First, with respect to Trump’s record in office, it must be emphasized that much of the specifically anti-Russian rhetoric and actions these past 10 months was imposed on him by Congress and the federal bureaucracy as a straight-jacket, to ensure that he could not implement the policy of accommodation with Russia that he had promised during the electoral campaign. And the outstanding exception to the foregoing, his Tomahawk attack in Syria, surely had behind it calculations and actors far more substantial than what was explained in the media, namely that it came as a response to photos of civilian victims of chemical gassing in Idlib province that Ivanka showed her father. It is more than likely that this attack took a page from the “mad President” scenario that Henry Kissinger once wrote for Richard Nixon during the Vietnam War to keep critics at bay and unnerve enemies. Indeed, the jackals that had been circling Trump in the weeks before the attack on Sheirat, pressing for his impeachment now backed off and gave him several weeks of respite during which he had a small victory on Capitol Hill in his bid to recall and replace Obamacare.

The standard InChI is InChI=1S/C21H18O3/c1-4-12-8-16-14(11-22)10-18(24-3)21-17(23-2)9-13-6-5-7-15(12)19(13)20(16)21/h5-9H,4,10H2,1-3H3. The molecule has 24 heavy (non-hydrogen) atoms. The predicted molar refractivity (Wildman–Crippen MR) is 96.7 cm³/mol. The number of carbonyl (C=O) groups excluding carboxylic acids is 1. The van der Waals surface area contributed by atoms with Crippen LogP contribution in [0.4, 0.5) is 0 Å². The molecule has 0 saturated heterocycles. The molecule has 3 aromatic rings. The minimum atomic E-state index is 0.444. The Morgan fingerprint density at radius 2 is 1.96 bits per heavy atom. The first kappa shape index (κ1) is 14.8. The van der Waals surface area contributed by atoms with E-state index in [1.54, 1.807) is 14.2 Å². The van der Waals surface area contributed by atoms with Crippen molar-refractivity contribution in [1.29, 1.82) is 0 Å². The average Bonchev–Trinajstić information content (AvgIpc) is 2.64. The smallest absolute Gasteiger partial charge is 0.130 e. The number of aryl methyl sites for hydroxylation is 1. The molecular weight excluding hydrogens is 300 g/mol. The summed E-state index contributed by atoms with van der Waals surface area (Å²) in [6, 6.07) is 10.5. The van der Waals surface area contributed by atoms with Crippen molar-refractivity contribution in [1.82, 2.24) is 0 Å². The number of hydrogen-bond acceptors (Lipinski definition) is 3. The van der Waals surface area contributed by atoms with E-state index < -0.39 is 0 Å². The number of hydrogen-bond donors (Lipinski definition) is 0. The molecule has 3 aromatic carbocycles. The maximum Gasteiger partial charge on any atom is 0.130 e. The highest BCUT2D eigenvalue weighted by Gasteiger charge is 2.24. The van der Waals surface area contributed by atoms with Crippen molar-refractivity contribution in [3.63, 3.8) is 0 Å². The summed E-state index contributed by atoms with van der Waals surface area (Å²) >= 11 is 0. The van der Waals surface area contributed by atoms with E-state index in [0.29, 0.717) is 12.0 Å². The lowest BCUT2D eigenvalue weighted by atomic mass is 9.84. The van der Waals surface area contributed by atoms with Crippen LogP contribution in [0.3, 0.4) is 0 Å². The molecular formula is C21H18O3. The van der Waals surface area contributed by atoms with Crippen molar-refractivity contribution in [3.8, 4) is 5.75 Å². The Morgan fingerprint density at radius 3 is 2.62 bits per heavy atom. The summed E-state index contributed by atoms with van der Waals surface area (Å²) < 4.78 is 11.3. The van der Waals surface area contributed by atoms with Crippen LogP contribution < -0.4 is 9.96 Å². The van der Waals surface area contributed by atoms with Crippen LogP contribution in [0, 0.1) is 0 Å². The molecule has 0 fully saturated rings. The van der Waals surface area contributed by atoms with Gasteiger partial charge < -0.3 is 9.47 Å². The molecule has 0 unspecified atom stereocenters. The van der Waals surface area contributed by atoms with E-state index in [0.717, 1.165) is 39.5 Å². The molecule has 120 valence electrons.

The observation that Liberals and Progressives have fanned anti-Russian hysteria during the Trump presidency, whereas they might have favored dialogue with Russia had Hillary won, takes us into a very peculiar logic, in effect blaming Trump for ever having been born. That the Left has taken leave of its senses is the responsibility of the Left, not of Mr. Trump. In fact, the McCarthyism we are witnessing is nothing more than a progression and public display of anti-intellectual, anti-democratic tendencies inherent in Political Correctness of all stripes.

 

Moreover, any censorious trend operating in the US public space today is a development within civil society and not in relations between civil society and the state. That in itself is a very important change which one person, and one person alone brought about: Donald Trump.

            

My point in writing my article on the NSS was not to make Trump look like a genius.  However smart or stupid Trump may be, I think few of his detractors will deny his courage.  The man stood up to the entire U.S. political establishment, to nearly all of the electronic and print media and said what none of his rivals wanted to hear: that he saw nothing wrong in trying to achieve good relations with the world’s other nuclear superpower, Russia. 

 

    The consequence of Trump’s saying the impossible aloud and repeatedly from the start of his campaign in early 2016 has been to give courage to academics and publishers in the domain of International Relations and so to change the nature of discourse on security issues in public space.